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Navigating emotional responses to behavior is an important
parenting skill. Children reveal many messages through behaviors and even
meltdowns. Parents who explore the “why” of the meltdown, will learn many
lessons that children are eager to reveal.
Regulating our emotions is not always an easy task. As adults, our early experiences shape the way we respond to adversity or challenges. We must be aware that the kids around us are watching how we respond, react, or behave when faced with challenges.
They too may learn to respond, by how they see us responding, so having an awareness of our own coping techniques will be helpful.
Neuroscience research tells us that there is a set of underlying core capabilities that adults use to parent effectively. These include planning, focus, self-control, awareness, and flexibility.
Have we ever thought about the impact our planning can have on our ability to control our emotions? Have we ever considered that our own self-control impacts how we respond to challenges? Have we ever stopped to think about how being flexible can impact our own parenting effectiveness?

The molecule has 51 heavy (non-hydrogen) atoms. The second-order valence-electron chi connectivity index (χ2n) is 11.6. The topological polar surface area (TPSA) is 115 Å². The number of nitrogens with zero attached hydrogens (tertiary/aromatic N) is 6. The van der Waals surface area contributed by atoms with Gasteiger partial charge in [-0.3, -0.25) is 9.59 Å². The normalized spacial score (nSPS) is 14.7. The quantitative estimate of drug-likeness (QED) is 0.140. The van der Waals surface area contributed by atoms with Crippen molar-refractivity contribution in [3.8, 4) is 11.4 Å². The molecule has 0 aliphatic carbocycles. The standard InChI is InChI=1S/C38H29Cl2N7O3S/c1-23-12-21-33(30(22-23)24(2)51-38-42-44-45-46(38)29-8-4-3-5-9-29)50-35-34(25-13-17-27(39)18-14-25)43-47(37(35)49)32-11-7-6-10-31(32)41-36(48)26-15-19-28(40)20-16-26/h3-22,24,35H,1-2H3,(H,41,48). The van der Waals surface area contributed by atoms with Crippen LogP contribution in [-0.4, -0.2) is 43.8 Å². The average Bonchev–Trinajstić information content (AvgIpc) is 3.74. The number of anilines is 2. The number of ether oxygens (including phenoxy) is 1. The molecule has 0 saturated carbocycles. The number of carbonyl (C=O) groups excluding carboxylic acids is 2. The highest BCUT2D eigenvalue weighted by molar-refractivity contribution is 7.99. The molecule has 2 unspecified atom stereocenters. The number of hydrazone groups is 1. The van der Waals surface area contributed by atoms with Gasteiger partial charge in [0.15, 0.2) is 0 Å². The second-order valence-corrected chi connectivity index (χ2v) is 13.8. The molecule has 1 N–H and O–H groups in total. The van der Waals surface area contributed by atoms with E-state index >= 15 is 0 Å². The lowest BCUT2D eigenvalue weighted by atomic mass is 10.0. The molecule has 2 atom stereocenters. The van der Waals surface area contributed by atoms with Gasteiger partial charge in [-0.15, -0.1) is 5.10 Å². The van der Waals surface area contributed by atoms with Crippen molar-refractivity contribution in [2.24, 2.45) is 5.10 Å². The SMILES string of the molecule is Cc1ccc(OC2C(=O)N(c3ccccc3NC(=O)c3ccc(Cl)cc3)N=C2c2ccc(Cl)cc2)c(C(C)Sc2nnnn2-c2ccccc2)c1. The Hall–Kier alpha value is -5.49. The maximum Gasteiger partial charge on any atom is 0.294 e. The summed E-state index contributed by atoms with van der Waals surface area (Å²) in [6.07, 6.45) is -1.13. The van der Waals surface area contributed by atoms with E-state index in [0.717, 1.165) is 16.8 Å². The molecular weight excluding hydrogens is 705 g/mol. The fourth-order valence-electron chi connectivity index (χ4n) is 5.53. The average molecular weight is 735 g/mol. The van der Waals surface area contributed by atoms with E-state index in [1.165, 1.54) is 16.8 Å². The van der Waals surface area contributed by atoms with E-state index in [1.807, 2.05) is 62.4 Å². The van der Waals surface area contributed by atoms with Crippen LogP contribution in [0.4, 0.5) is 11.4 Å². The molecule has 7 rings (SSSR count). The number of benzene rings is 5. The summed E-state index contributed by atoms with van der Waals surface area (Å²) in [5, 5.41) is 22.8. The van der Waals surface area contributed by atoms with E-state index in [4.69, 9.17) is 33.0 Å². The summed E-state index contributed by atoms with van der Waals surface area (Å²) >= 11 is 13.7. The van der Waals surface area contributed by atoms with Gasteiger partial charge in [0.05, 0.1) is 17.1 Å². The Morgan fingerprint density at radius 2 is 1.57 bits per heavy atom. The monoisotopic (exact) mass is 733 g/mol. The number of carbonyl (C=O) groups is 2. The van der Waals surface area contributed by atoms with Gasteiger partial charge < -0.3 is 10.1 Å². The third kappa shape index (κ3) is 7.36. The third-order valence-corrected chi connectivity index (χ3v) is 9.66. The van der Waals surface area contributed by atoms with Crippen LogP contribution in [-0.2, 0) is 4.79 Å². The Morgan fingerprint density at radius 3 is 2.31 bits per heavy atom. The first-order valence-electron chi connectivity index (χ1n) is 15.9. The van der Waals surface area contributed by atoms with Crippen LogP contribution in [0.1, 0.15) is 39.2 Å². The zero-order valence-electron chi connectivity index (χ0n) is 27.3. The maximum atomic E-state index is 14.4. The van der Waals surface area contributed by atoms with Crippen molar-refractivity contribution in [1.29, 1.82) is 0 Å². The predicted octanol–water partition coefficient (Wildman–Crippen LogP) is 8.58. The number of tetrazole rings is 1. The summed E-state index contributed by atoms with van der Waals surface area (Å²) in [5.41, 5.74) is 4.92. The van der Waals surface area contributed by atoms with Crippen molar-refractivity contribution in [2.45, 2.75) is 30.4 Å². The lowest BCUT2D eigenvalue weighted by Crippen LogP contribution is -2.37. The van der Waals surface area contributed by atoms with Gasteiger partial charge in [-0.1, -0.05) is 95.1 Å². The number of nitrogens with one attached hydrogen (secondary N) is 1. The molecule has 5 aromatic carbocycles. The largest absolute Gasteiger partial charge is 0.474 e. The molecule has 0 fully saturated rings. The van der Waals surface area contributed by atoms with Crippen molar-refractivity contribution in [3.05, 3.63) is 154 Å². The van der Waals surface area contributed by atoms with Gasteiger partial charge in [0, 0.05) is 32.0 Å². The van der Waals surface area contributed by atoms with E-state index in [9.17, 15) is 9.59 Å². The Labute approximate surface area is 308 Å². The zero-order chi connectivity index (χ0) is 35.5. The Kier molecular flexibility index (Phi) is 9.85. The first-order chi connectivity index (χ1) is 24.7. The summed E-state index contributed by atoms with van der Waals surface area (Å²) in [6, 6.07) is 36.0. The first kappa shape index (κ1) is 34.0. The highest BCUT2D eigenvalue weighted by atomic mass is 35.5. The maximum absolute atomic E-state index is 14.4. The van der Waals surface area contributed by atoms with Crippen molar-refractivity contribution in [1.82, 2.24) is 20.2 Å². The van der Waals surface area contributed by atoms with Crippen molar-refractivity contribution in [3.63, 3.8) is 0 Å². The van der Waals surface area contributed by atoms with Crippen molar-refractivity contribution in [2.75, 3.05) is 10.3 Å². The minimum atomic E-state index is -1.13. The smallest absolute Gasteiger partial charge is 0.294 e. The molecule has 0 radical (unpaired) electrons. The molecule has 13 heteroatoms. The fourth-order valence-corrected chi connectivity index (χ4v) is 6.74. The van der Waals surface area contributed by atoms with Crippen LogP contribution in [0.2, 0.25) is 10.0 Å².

When emotions get high, our ability as the parent to self-regulate can assist other members of the family to find peaceful ways to self-regulate.
It doesn’t mean we won’t have times when we are upset or challenged, but it means that we will need to call upon appropriate techniques, and that can be really hard to do.
Stop. Breathe. Talk. is the technique we have been highlighting because it gives the brain time to re-focus energy from the limbic portion of the brain, where our emotion sensor is, to the prefrontal cortex, where our rational, decision-making portion of the brain can kick in.
Helping kids move from the meltdown, into the calm down stage means they too, must have time to re-regulate. The wiring of their brain must re-focus back to the pre-frontal cortex, where they can think about how they want to respond.